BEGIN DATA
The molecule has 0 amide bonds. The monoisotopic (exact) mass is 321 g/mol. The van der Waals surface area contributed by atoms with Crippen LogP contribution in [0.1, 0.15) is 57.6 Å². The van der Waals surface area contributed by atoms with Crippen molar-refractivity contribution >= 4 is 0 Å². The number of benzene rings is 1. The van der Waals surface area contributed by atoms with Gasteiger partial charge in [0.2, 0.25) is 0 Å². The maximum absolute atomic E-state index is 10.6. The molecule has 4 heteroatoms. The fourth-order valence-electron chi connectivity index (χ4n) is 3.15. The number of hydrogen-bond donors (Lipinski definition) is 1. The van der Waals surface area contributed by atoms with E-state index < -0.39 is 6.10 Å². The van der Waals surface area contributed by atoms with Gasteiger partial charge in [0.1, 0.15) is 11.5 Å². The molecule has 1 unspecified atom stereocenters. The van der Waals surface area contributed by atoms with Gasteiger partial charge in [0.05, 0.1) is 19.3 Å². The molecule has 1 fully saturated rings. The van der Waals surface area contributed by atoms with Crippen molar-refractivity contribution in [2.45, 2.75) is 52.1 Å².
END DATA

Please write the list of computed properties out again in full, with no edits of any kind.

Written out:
The molecule has 0 amide bonds. The monoisotopic (exact) mass is 321 g/mol. The van der Waals surface area contributed by atoms with Crippen LogP contribution in [0.1, 0.15) is 57.6 Å². The van der Waals surface area contributed by atoms with Crippen molar-refractivity contribution >= 4 is 0 Å². The number of benzene rings is 1. The van der Waals surface area contributed by atoms with Gasteiger partial charge in [0.2, 0.25) is 0 Å². The maximum absolute atomic E-state index is 10.6. The molecule has 4 heteroatoms. The fourth-order valence-electron chi connectivity index (χ4n) is 3.15. The number of hydrogen-bond donors (Lipinski definition) is 1. The van der Waals surface area contributed by atoms with E-state index < -0.39 is 6.10 Å². The van der Waals surface area contributed by atoms with Gasteiger partial charge in [0.1, 0.15) is 11.5 Å². The molecule has 1 unspecified atom stereocenters. The van der Waals surface area contributed by atoms with Gasteiger partial charge in [0.05, 0.1) is 19.3 Å². The molecule has 1 fully saturated rings. The van der Waals surface area contributed by atoms with Crippen molar-refractivity contribution in [2.45, 2.75) is 52.1 Å².